Tax Planning Scenario 3
These clients have asked whether they should take the Standard Deduction or itemize their deductions next year to save more tax collectively. They are curious about whether they can continue filing separately even though they are still married and what the downfalls of filing separately might include.

Clients for Tax Planning Scenario – Set 4 IRA Contributions
Tax Planning Scenario – IRA Contributions
Client(s) #1 Client(s) #2
Open Client 1040
1138 Open Client 1040
1139
Primary Taxpayer’s Legal Name Carlos Quintero Primary Taxpayer’s Legal Name Daniel Hoffman
Primary Taxpayer’s Preferred Pronoun They/Them Primary Taxpayer’s Preferred Pronoun He
SSN ***-**-1138 SSN ***-**-1139
Age 41 Age 39
Occupation Dentist Occupation Firefighter
Citizen/U.S. Resident Status U.S. Citizen Citizen/U.S. Resident Status U.S. Citizen
Languages English; Spanish Languages English
Marital Status Single Marital Status Married
Spouse’s Legal Name N/A Spouse’s Legal Name Jacinta Hoffman
Spouse’s Preferred Pronoun N/A Spouse’s Preferred Pronoun She
Spouse’s SSN N/A Spouse’s SSN ***-**-1140
Spouse’s Age N/A Spouse’s Age 43
Spouse’s Occupation N/A Spouse’s Occupation Art Gallery Manager
Dependent(s) (# – Relationship) (Name/Age/SSN) N/A Dependent(s) (# – Relationship) (Name/Age/SSN) 1 – Daughter; Cristina Hoffman (Age 8) (***-**-1141)
Additional information: Additional information:
• Carlos moved to Alaska to assist in an upcoming dental office that is servicing the local community.
• They agreed to take a reduced salary for the initial year but anticipates nearly doubling his salary in the years ahead.
• Their current employer does not offer any retirement benefits, so they contributed $6,000 to a traditional IRA this year.
• Their employer told him they plan to start offering a 401(k) next year. Carlos wishes to contribute $6,000 to his traditional IRA next year.
• Daniel works full time as a firefighter for the local fire department.
• He also has a side business conducting obedience training for dogs. His employer offers full benefits, such as healthcare, retirement, and vacation time off.
• Jacinta’s employer does not offer any employee benefits. She would like to contribute more to her existing retirement account, a traditional IRA she established at her former employer.
• Jacinta also plans to reduce her hours at the art gallery to part time.
• Next year, Cristina will no longer be attending the daycare center as Jacinta will be working part-time so no childcare expenses will be incurred.
Tax Planning Scenario 4
These clients have each asked for ways to reduce their tax liability and are interested in knowing whether contributions to a traditional IRA would be tax deductible.

Clients for Tax Planning Scenario – Set 5 Bunching Deductions
Tax Planning Scenario – Bunching Itemized Deductions
Client(s) #1 Client(s) #2
Open Client 1040
1124 Open Client 1040
1125
Primary Taxpayer’s Legal Name Tavaris Johnson Primary Taxpayer’s Legal Name Juliana Romero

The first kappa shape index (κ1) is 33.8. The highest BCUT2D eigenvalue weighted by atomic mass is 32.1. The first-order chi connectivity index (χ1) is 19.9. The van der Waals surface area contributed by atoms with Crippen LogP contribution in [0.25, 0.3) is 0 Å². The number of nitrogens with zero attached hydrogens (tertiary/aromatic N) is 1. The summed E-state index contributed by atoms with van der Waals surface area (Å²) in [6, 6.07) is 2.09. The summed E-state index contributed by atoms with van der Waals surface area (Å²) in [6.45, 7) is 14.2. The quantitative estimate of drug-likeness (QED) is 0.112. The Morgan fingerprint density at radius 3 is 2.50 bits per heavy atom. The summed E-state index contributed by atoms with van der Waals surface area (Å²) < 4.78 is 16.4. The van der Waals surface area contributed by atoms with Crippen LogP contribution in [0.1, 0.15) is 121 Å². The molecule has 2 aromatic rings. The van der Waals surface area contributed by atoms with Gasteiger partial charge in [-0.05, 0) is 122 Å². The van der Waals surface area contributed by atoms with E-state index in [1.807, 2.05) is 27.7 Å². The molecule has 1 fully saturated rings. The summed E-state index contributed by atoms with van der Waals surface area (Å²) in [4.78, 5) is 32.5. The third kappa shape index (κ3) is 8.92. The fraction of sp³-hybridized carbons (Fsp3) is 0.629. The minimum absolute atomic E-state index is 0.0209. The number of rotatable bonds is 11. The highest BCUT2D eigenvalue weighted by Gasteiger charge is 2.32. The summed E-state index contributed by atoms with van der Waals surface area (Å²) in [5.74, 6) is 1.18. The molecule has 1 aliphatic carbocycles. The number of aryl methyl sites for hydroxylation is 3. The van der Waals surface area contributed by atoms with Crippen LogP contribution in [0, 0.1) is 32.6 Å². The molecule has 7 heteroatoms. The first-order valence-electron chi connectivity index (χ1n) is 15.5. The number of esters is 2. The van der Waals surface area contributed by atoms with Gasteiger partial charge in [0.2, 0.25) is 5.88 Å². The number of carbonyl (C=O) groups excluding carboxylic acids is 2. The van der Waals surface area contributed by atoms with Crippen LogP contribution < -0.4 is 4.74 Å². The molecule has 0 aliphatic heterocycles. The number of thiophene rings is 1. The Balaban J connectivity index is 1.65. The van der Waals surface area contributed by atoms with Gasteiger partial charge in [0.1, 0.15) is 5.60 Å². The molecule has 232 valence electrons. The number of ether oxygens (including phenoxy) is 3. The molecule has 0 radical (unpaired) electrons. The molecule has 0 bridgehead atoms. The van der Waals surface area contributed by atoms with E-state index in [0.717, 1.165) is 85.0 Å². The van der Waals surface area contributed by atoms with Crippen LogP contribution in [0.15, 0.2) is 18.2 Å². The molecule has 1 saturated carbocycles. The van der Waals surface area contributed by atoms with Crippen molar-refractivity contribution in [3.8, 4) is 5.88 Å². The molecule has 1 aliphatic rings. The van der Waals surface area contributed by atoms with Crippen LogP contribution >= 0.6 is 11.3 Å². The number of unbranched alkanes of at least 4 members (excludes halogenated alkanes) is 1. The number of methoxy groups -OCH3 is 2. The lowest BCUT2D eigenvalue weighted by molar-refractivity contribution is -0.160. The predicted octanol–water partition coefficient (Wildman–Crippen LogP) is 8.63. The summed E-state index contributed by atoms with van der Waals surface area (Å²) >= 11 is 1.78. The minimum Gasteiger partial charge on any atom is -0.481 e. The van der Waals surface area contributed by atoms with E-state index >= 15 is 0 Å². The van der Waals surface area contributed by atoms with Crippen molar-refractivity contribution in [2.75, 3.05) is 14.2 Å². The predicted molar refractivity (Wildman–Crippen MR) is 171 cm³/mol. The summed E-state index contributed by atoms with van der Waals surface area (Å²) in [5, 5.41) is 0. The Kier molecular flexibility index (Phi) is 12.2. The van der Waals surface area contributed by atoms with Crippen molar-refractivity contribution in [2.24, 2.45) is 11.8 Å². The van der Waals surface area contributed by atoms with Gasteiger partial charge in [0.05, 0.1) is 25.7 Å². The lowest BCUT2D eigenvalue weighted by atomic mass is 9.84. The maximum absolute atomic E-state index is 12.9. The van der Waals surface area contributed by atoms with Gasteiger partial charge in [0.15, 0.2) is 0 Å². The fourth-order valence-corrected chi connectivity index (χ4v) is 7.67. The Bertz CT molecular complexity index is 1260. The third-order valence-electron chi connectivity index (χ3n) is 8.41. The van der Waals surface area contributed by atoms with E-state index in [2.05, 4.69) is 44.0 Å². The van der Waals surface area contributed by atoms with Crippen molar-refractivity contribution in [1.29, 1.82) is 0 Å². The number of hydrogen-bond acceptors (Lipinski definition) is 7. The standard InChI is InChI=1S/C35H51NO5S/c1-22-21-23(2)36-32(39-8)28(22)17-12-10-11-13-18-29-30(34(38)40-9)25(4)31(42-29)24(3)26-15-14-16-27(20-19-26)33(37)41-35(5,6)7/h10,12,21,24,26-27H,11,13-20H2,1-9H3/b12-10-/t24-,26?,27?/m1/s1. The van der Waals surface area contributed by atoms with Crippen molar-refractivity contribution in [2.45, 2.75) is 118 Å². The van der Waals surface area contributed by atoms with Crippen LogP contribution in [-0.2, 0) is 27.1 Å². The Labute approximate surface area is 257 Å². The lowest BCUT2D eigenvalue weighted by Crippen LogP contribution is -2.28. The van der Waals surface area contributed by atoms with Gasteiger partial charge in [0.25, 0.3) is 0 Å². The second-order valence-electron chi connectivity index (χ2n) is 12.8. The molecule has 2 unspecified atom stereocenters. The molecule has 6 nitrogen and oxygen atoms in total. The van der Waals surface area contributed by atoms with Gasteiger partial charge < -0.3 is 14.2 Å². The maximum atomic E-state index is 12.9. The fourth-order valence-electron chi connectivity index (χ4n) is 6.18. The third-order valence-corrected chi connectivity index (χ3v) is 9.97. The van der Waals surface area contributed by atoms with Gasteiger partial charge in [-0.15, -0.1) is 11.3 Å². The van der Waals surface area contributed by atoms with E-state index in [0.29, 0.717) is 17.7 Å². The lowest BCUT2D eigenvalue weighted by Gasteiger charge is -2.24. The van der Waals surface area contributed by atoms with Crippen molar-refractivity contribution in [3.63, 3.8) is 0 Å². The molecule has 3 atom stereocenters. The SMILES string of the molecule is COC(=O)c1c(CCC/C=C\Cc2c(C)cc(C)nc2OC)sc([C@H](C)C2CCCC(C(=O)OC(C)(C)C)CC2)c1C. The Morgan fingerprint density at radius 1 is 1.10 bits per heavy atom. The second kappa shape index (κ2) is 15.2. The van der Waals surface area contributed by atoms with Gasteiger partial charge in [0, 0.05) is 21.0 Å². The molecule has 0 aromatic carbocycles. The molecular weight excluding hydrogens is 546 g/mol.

Primary Taxpayer’s Preferred Pronoun He Primary Taxpayer’s Preferred Pronoun She
SSN ***-**-1124 SSN ***-**-1125
Age 38 Age 62
Occupation Steel Mill Worker Occupation Part-time Bookkeeper
Citizen/U.S. Resident Status U.S. Citizen Citizen/U.S. Resident Status U.S. Citizen
Languages English Languages English, Italian
Marital Status Single Marital Status Single
Spouse’s Legal Name N/A Spouse’s Legal Name N/A
Spouse’s Preferred Pronoun N/A Spouse’s Preferred Pronoun N/A
Spouse’s SSN N/A Spouse’s SSN N/A
Spouse’s Age N/A Spouse’s Age N/A
Spouse’s Occupation N/A Spouse’s Occupation N/A
Dependent(s) (# – Relationship) (Name/Age/SSN) N/A Dependent(s) (# – Relationship) (Name/Age/SSN) N/A

Additional information: Additional information:
• Tavaris donated $4,500 in charitable contributions last year but noticed they were not listed on the current year tax return.
• He plans to contribute the same amount in charitable contributions next year but considered donating two years of his typical donation in the same tax year to help reduce his tax liability.
• He expects no other changes to his income sources or deductions. • Juliana donated $3,500 in charitable contributions last year.
• She mentioned that she typically pays her annual charitable contribution in December of the year.
• She was interested in paying next year’s contribution early and is considering sending in two annual contributions in the same tax year.
• Juliana also shared with you that she will be incurring the following additional medical expenses next year:
o Doctor co-pay: $40 per visit (once per week)
o Dental procedures expected: $750 (quote received)
o Prescriptions: $175 per month
o Over-the-counter supplements: $1,250
o Makeup and toiletries: $600
o Insurance premium for additional vision plan: $20 a year
o Spa visit: $120
o Hospital bills (payment plan): $250 per month ($3,000 total)
o Mileage: Her doctor’s office is 15 miles from her home one way.
Tax Planning Scenario 5
These clients have each asked for ways to reduce their tax liability and are interested in knowing if they would benefit from bunching their itemized deductions into one tax year.